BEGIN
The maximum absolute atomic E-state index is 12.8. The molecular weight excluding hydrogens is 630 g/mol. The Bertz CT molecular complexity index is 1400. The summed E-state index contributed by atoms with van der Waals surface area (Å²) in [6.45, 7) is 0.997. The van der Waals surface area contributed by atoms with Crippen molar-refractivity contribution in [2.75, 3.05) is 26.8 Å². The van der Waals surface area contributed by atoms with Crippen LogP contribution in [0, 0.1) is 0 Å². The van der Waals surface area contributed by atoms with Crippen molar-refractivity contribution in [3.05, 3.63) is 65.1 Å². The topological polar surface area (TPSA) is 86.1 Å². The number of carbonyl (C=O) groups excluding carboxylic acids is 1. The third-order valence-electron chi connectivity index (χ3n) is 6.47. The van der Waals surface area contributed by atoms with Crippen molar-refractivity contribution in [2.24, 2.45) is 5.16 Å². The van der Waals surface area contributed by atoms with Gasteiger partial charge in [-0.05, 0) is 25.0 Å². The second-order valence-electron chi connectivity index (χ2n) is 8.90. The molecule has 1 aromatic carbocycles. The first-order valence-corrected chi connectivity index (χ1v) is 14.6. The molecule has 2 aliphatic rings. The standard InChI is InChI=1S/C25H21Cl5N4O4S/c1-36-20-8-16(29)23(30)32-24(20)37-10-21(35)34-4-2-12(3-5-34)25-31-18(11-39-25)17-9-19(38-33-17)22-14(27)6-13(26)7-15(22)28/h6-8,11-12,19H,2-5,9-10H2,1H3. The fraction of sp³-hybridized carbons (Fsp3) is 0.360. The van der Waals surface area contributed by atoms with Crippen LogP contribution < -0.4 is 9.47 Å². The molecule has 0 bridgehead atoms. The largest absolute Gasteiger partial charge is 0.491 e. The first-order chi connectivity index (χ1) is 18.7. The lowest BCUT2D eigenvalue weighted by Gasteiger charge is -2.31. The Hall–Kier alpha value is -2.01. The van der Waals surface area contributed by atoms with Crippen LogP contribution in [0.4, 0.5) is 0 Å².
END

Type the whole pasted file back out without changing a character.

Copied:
The maximum absolute atomic E-state index is 12.8. The molecular weight excluding hydrogens is 630 g/mol. The Bertz CT molecular complexity index is 1400. The summed E-state index contributed by atoms with van der Waals surface area (Å²) in [6.45, 7) is 0.997. The van der Waals surface area contributed by atoms with Crippen molar-refractivity contribution in [2.75, 3.05) is 26.8 Å². The van der Waals surface area contributed by atoms with Crippen LogP contribution in [0, 0.1) is 0 Å². The van der Waals surface area contributed by atoms with Crippen molar-refractivity contribution in [3.05, 3.63) is 65.1 Å². The topological polar surface area (TPSA) is 86.1 Å². The number of carbonyl (C=O) groups excluding carboxylic acids is 1. The third-order valence-electron chi connectivity index (χ3n) is 6.47. The van der Waals surface area contributed by atoms with Crippen molar-refractivity contribution in [2.24, 2.45) is 5.16 Å². The van der Waals surface area contributed by atoms with Gasteiger partial charge in [-0.05, 0) is 25.0 Å². The second-order valence-electron chi connectivity index (χ2n) is 8.90. The molecule has 1 aromatic carbocycles. The first-order valence-corrected chi connectivity index (χ1v) is 14.6. The molecule has 2 aliphatic rings. The standard InChI is InChI=1S/C25H21Cl5N4O4S/c1-36-20-8-16(29)23(30)32-24(20)37-10-21(35)34-4-2-12(3-5-34)25-31-18(11-39-25)17-9-19(38-33-17)22-14(27)6-13(26)7-15(22)28/h6-8,11-12,19H,2-5,9-10H2,1H3. The fraction of sp³-hybridized carbons (Fsp3) is 0.360. The van der Waals surface area contributed by atoms with Crippen LogP contribution < -0.4 is 9.47 Å². The molecule has 0 bridgehead atoms. The largest absolute Gasteiger partial charge is 0.491 e. The first-order chi connectivity index (χ1) is 18.7. The lowest BCUT2D eigenvalue weighted by Gasteiger charge is -2.31. The Hall–Kier alpha value is -2.01. The van der Waals surface area contributed by atoms with Crippen LogP contribution in [0.4, 0.5) is 0 Å².